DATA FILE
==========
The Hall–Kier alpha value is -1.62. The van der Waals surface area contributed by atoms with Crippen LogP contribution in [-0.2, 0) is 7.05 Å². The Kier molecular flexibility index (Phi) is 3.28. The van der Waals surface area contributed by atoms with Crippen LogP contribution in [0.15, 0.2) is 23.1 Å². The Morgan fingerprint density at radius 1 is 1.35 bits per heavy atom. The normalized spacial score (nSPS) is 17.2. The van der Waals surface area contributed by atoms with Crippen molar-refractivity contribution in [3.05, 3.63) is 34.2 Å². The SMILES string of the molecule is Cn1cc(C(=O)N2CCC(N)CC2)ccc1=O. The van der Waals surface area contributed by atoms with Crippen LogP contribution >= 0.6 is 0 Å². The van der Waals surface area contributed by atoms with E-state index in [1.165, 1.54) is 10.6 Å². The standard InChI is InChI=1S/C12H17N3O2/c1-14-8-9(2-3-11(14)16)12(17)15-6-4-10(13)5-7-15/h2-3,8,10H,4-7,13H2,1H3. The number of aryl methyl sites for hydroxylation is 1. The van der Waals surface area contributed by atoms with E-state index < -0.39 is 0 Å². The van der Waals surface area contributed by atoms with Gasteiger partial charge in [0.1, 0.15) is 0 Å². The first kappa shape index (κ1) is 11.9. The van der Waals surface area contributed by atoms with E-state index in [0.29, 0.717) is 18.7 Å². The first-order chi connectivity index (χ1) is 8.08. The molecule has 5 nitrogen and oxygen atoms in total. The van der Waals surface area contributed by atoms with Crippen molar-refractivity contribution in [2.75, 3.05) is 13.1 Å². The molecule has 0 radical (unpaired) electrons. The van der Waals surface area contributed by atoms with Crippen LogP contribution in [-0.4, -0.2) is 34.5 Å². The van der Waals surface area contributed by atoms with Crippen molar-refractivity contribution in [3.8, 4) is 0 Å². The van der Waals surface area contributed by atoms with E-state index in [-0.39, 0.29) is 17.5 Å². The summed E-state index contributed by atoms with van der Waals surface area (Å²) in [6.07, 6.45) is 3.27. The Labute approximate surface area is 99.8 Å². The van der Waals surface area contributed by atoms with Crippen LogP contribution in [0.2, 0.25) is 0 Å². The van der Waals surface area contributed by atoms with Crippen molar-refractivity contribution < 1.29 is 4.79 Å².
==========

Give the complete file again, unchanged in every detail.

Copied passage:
The Hall–Kier alpha value is -1.62. The van der Waals surface area contributed by atoms with Crippen LogP contribution in [-0.2, 0) is 7.05 Å². The Kier molecular flexibility index (Phi) is 3.28. The van der Waals surface area contributed by atoms with Crippen LogP contribution in [0.15, 0.2) is 23.1 Å². The Morgan fingerprint density at radius 1 is 1.35 bits per heavy atom. The normalized spacial score (nSPS) is 17.2. The van der Waals surface area contributed by atoms with Crippen molar-refractivity contribution in [3.05, 3.63) is 34.2 Å². The SMILES string of the molecule is Cn1cc(C(=O)N2CCC(N)CC2)ccc1=O. The van der Waals surface area contributed by atoms with Crippen LogP contribution >= 0.6 is 0 Å². The van der Waals surface area contributed by atoms with E-state index in [1.165, 1.54) is 10.6 Å². The standard InChI is InChI=1S/C12H17N3O2/c1-14-8-9(2-3-11(14)16)12(17)15-6-4-10(13)5-7-15/h2-3,8,10H,4-7,13H2,1H3. The number of aryl methyl sites for hydroxylation is 1. The van der Waals surface area contributed by atoms with E-state index < -0.39 is 0 Å². The van der Waals surface area contributed by atoms with Gasteiger partial charge in [0.1, 0.15) is 0 Å². The first kappa shape index (κ1) is 11.9. The van der Waals surface area contributed by atoms with E-state index in [0.29, 0.717) is 18.7 Å². The first-order chi connectivity index (χ1) is 8.08. The molecule has 5 nitrogen and oxygen atoms in total. The van der Waals surface area contributed by atoms with Crippen molar-refractivity contribution in [2.75, 3.05) is 13.1 Å². The molecule has 0 radical (unpaired) electrons. The van der Waals surface area contributed by atoms with Crippen LogP contribution in [-0.4, -0.2) is 34.5 Å². The van der Waals surface area contributed by atoms with Crippen molar-refractivity contribution in [3.8, 4) is 0 Å². The van der Waals surface area contributed by atoms with E-state index in [-0.39, 0.29) is 17.5 Å². The summed E-state index contributed by atoms with van der Waals surface area (Å²) in [6.07, 6.45) is 3.27. The Labute approximate surface area is 99.8 Å². The van der Waals surface area contributed by atoms with Crippen LogP contribution in [0.2, 0.25) is 0 Å². The van der Waals surface area contributed by atoms with Crippen molar-refractivity contribution < 1.29 is 4.79 Å².